Celebrating Kent’s history and heritage
Through the work of the Centre for Kent History and Heritage celebrate Kent Day and discover the county’s past and significant role its people, towns and ports played in UK history.
A doctoral research project is set to uncover the role of Dover’s Maison Dieu under the late Tudors as work gets underway on a two-year, £10.5m Lottery funded restoration of the Grade I Listed building and Scheduled Monument.
Kieron Hoyle, a former history teacher at Dover Grammar School for Boys and now a senior lecturer at Canterbury Christ Church University, is researching the Maison Dieu’s development following the Reformation and Dissolution of the monasteries as part of her PhD.
Kieron said: “The Maison Dieu is a fascinating building but there has been little research into the period following the Reformation and its surrender to the Crown. My project will explore the history of the Maison Dieu under the Tudors and this remarkable building’s relations with the town of Dover and the Crown. It is also an opportunity to explore a time in history when Calais was still held by the English Crown.”
Originally founded as a medieval hospital in the early 1200s, the Maison Dieu was surrendered to the Crown in 1544. The last master of the Maison Dieu, John Thompson, used the hospital to store materials for the new harbour works in Dover and it became a victualling yard, supplying ships of the Tudor Navy as Britain emerged as a maritime power.
Ironically, it was Henry VIII who effectively closed the Maison Dieu with the Dissolution, but who brought about the next chapter in its history in helping lay the foundations of the future Royal Navy!
The research is funded by The Janus Foundation via the Ian Coulson Memorial Postgraduate Awards scheme at Canterbury Christ Church University. It is linked to the ‘Kent’s Maritime Communities’ project jointly run by the University of Southampton and Canterbury Christ Church University.
Kieron’s research is being supervised by Dr Sheila Sweetinburgh, Lecturer in Medieval and Early Modern Studies, and Co-Director of the Centre for Kent History and Heritage at Canterbury Christ Church University. The Maison Dieu was one of the case studies in Dr Sweetinburgh’s own doctorate on Kent’s medieval hospitals, ‘The Role of the Hospital in Medieval England: Gift-giving and the Spiritual Economy’.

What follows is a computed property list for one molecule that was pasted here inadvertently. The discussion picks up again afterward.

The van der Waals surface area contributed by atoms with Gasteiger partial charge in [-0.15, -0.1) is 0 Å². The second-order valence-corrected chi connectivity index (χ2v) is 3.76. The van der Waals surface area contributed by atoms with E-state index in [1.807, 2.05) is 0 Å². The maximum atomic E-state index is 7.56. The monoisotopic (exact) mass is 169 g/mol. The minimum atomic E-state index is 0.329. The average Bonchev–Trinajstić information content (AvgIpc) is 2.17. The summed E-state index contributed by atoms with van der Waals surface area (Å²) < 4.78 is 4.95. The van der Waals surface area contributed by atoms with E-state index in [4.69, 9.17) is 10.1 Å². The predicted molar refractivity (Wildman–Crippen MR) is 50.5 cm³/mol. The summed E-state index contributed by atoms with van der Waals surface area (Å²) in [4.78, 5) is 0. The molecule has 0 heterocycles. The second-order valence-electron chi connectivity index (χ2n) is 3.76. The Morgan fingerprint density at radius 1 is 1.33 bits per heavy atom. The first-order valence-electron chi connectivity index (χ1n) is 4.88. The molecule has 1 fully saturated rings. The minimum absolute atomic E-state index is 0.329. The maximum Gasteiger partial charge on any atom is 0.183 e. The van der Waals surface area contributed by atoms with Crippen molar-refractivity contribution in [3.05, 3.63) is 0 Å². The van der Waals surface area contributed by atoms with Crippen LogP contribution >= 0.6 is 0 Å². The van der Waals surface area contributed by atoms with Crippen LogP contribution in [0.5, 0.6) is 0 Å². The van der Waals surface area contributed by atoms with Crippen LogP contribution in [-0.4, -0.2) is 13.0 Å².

Dr Sweetinburgh said: “This is a great opportunity to take forward the story of what happened to the Maison Dieu after it was no longer needed as a hospital for poor pilgrims. It will help to demonstrate the importance of early modern Dover and the relationship between Crown and town, as well as Dover’s place as a gateway to Europe and beyond.”
Cllr Oliver Richardson, Dover District Council’s portfolio holder for corporate property, said: “Our project to reawaken the Maison Dieu has sparked so much interest in the fascinating story of this remarkable 800-year-old building. We’re delighted to be working with Kieron and Canterbury Christ Church University to uncover more about the story of the Maison Dieu during the reign of the Tudors.”
Notes to editors:
History of the Maison Dieu
The Maison Dieu (House of God) was founded in the early 1200s by Hubert de Burgh, the patronage passing to King Henry III in 1227, when the earliest surviving part of the building, the Chapel (later the court room), was consecrated in his presence.
It was built as a place of hospitality for pilgrims journeying from continental Europe to Canterbury Cathedral to visit the shrine of Thomas Becket. Following the Dissolution in the 16th century, the Maison Dieu was subsequently used as a victualling yard supplying ships of the Royal Navy.
In the mid-19th Century, the prominent Victorian architect Ambrose Poynter (1796-1886) extensively restored the Maison Dieu aided by the up-and-coming Gothic Revival architect, William Burges.
Burges later went on to further remodel the building and design an assembly hall (the Connaught Hall) and civic offices, including a range of bespoke furniture and interior schemes.
The Maison Dieu is the only civic commission by William Burges, and the only intact building in England still containing his decorative scheme, furniture, and fittings.
About the Reawakening the Maison Dieu Project
The £10m reawakening of the Grade I Listed Maison Dieu sees the restoration of internationally significant decorative schemes by the renowned Victorian neo-Gothic architect, William Burges, and a new street-level visitor entrance to the Connaught Hall, along with improved access throughout the building.
The project creates a sustainable future for the Maison Dieu by bringing redundant spaces back into commercial use, including restoring the Mayor’s Parlour as a holiday let in conjunction with The Landmark Trust, and a unique new café in the space once occupied by Victorian gaol cells.